The whole point of her crimes is that she goes after the sort of people the government has no interest in going after – people who the system specifically fails to punish, like veterans who committed war crimes and wealthy white frat boys. If she was killing drug dealers or terrorists still, that’d be a different story.

    • Eh, government is made of people, and they don’t necessarily all have the same opinions, priorities, or interests as the average, aggregate, or official position on a given subject. Are the former Guardians being tracked by and supported by social-work type government employees, law-enforcement types, or spooks? Those three groups would tend to have highly divergent interests and biases from each other.

      • Mechwarrior

        Also, she could still be going after targets that the government, or someone in the government, wants her to take down and this is just her extracurricular activity.

    • impishacid

      At an organizational level, probably not. But the plenty of people in-verse certainly seem sympathetic to the killer – eg the doc saying on the last page that “Supervillain is an interesting choice of words.” It seems plausible that at least SOME people responsible for keeping an eye on Moonshadow / tracking the killer might be working to conceal her.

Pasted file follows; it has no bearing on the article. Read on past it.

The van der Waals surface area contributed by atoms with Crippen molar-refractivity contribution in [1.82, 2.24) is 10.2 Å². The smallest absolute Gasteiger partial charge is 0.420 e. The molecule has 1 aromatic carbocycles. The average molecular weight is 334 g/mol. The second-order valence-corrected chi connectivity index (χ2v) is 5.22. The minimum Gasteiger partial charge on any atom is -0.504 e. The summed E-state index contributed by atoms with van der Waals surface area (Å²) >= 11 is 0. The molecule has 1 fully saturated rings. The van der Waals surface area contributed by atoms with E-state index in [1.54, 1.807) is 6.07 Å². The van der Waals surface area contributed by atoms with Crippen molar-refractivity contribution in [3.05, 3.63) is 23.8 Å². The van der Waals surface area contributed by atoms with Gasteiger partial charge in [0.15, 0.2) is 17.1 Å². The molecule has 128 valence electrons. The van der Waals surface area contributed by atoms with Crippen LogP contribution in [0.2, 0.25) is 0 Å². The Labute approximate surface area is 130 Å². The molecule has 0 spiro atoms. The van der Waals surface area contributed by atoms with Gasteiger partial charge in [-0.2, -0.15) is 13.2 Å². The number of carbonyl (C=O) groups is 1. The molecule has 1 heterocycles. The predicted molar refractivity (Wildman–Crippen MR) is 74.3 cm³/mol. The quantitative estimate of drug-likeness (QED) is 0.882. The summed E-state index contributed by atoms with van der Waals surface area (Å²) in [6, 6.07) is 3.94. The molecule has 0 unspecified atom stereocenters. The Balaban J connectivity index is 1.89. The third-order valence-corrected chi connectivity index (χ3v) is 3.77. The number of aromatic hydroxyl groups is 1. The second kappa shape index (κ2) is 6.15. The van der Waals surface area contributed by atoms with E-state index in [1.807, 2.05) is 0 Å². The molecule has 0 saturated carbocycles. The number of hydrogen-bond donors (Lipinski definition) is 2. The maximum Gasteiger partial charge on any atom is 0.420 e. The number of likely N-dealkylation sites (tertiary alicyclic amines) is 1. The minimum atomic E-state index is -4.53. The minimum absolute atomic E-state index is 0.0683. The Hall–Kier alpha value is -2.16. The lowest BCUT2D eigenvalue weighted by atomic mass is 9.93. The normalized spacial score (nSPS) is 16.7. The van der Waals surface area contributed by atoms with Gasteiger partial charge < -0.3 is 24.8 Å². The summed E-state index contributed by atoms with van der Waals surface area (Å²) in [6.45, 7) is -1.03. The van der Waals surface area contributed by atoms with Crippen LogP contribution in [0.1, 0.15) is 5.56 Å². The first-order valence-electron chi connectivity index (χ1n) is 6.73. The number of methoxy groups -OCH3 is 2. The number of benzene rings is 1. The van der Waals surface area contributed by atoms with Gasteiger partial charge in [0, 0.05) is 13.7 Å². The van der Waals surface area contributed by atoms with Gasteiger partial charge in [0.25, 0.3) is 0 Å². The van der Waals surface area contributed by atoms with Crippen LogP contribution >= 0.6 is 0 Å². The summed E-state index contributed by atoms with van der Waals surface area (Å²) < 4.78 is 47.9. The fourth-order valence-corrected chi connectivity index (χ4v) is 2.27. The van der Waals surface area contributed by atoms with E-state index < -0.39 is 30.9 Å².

• Enepttastic

    Hrms….and those with the idea that Moonshadow’s powers are less straight-up invisibility and more a psychic, “Don’t notice me, what I’m doing, etc.” just got more fuel to the fire.

    Honestly, while I’m not certain that’s the case, I’ve been leaning that way too.

    • Gus

      Wasn’t there also some speculation that she might have the ability to be in two places at once? Or at least to appear to be somewhere she wasn’t?

      • motorfirebox

        We’ve actually already seen her do that, during the fight at the barn. Granted, it was only a few feet, but the potential is there.

    • Dave Van Domelen

      Well, if it was an “I’m not the droids you’re looking for” sort of power, the powder trick wouldn’t have worked.

  • … that’s unexpected. Does she have an accomplice who’s covering for her? If so — HOW?

    Or, y’know, is there something REALLY weird here? Moonshadow’s invisible-self goes off on its own without her knowledge, while Mary just goes and lives her life?

    • Monochrome

      That’s an interesting thought! Like, her invisibility is psychically based, but with the team falling apart and the new stresses she’s had to deal with, her subconscious has become divorced from her conscious mind, literally wandering off to do what it was trained for, kill all the bad people.

  • renfield1969

    So an invisible expert at sneaking around has an alibi? Doesn’t prove a thing.

  • David